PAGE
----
The Italian occupation of Libya is an often-overlooked period of time in the history of Africa colonization by western powers. The Italians were as brutal as any other nation in their nation during their reign and justified it with orientalist rhetoric.
Historically, Libya has always been a part of another empire. The Greeks were the first to conquer the trading posts of Libya, followed by the Romans, than the Islamic Empire under the Umayyad caliphate. In the mid-16th century the area we know today as Libya was taken by the Ottoman Empire who held it until 1911. The Italian interest in Libya begins in 1878, following the Congress of Berlin. The Congress of Berlin was held following the Russo-Turkish War in the same year. At this period in history, the Ottoman Empire was disintegrating and the European powers were deciding how they were going to divide it. The Italians were late on the colonization of Africa and were looking forward to the economic opportunity.
The Ottoman Empire began propaganda to try to convince their population that they should go to war with the Ottoman Empire and take Libya. An example of the propaganda can be found in a speech by Italian poet Giovanni Pascoli. He would argue that “Libyans are creatures who sequester for themselves and leave uncultivated land that is necessary to all mankind,” implying that the Libyans were not as human as the Italians and they are wasting the land. He would also use the excuse of his Italy being the successor of the Roman Empire and the Roman Empire controlled Libya. He would mention the economic opportunity in Libya saying the land had become desert because of “inertia of the nomadic and slothful population.” Emigrants would soon turn the colony into “a continuation of their native land (Segrè, 21-23).”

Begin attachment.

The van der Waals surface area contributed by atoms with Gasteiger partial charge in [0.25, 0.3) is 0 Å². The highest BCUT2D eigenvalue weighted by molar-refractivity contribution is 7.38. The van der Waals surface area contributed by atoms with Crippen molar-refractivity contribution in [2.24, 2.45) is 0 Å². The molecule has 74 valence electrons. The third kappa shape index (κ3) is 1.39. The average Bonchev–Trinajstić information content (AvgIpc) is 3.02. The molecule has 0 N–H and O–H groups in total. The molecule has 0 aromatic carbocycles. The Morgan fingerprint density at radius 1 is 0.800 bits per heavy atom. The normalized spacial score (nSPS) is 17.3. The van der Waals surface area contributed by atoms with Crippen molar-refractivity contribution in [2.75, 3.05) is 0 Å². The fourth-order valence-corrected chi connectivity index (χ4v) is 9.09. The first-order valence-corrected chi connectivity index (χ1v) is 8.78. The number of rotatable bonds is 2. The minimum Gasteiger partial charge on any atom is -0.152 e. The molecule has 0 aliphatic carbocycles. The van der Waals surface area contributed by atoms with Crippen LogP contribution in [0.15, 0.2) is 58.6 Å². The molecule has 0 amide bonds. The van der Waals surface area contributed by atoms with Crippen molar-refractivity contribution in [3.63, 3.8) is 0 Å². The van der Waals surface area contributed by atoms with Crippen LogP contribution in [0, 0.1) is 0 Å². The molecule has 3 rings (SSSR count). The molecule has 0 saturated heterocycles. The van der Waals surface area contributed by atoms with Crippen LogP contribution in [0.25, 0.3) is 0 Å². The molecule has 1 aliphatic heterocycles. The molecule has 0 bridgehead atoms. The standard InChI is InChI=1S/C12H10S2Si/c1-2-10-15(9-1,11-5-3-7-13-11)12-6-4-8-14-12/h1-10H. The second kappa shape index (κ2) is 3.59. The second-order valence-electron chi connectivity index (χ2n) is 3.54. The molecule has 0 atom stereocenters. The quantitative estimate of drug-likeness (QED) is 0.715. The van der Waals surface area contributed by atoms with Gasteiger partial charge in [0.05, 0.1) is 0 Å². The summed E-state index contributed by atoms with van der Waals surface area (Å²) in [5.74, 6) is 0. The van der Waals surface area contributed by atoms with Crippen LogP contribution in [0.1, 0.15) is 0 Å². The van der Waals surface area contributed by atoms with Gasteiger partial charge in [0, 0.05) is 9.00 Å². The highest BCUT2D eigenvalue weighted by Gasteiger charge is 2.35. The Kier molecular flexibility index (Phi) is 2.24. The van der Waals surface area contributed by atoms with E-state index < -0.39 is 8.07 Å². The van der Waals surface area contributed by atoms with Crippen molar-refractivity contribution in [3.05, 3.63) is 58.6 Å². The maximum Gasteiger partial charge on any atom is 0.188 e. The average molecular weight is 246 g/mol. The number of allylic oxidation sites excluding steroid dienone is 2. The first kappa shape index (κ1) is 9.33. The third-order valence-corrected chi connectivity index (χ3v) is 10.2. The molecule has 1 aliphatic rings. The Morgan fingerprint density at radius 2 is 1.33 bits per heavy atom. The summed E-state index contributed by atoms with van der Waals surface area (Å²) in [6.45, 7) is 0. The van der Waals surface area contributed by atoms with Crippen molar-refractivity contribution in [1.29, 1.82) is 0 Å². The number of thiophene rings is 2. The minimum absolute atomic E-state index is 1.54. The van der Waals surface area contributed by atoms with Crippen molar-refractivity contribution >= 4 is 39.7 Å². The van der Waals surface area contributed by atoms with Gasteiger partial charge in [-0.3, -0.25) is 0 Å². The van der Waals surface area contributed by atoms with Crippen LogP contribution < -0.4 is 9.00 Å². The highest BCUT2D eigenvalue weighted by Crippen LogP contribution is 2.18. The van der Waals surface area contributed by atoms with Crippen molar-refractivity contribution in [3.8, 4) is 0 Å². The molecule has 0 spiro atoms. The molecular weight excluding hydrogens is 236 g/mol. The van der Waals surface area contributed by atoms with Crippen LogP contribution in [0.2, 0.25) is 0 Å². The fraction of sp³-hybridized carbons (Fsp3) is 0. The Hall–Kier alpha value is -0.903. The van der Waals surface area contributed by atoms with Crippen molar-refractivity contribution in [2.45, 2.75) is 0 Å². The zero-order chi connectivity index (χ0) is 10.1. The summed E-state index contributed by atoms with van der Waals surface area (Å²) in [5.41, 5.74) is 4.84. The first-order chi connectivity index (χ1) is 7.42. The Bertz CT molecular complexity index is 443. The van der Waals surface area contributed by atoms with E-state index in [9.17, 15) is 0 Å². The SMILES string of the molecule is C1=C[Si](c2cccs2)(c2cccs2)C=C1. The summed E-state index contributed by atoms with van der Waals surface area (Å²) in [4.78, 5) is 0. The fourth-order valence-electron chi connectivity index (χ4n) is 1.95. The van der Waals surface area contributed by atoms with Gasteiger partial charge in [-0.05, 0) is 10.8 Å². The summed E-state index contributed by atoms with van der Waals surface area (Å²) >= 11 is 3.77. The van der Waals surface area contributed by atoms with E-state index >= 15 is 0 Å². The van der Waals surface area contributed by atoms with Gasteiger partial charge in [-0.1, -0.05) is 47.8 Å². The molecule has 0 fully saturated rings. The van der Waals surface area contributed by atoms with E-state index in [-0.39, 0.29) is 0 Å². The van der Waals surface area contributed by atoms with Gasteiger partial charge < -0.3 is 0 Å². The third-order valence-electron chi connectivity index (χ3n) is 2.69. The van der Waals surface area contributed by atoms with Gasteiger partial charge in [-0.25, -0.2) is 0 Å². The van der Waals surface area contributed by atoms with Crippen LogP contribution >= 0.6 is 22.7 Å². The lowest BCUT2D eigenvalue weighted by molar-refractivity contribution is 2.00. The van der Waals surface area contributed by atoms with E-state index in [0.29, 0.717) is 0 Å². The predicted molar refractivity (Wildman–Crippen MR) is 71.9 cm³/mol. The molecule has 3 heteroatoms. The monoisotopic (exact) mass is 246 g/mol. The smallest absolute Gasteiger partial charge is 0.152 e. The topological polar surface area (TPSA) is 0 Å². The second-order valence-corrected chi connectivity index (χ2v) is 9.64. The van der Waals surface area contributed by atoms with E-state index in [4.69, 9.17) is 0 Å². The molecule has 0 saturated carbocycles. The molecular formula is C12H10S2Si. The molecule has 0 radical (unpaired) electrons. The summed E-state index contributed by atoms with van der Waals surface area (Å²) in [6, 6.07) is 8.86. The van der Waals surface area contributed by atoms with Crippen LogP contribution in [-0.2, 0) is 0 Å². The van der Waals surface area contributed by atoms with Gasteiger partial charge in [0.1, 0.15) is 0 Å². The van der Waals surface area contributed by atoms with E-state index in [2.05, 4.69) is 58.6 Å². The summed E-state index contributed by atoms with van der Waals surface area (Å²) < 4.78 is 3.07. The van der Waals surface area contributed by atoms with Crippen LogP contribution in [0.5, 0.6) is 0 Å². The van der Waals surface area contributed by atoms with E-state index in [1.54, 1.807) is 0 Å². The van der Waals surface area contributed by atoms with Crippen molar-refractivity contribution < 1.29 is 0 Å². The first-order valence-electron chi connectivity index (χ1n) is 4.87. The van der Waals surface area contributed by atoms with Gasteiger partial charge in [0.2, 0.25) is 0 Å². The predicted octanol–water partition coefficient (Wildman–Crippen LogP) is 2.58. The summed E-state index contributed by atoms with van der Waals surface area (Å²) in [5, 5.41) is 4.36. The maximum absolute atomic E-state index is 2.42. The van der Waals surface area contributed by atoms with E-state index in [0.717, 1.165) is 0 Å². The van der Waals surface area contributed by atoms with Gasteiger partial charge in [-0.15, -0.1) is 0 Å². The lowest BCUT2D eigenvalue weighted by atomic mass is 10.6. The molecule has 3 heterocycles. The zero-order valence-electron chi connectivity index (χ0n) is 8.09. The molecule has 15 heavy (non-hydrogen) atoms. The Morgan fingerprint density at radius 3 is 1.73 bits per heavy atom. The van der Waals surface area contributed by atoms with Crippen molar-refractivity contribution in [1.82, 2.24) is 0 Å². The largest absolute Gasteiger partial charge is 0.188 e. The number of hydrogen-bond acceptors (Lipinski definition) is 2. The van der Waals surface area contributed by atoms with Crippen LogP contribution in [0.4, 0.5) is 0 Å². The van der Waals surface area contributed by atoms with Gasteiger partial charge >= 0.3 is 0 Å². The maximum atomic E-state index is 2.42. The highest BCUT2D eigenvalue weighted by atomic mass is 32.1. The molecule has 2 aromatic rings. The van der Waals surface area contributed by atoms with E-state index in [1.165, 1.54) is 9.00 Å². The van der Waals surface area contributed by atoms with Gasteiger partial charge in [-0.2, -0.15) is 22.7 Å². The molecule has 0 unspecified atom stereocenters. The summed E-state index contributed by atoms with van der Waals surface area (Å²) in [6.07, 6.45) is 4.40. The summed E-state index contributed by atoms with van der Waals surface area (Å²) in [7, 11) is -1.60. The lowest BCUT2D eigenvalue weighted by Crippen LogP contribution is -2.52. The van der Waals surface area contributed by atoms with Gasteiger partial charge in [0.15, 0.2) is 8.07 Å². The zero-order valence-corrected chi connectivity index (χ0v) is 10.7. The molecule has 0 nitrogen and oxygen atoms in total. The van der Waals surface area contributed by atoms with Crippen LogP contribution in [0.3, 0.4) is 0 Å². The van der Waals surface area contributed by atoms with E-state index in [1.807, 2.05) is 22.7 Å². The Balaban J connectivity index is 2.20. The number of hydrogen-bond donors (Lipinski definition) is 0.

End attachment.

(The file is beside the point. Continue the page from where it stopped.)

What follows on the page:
In September of 1911 Italy invaded Libya. At the time Libya was divided in three territories, Tripolitania,...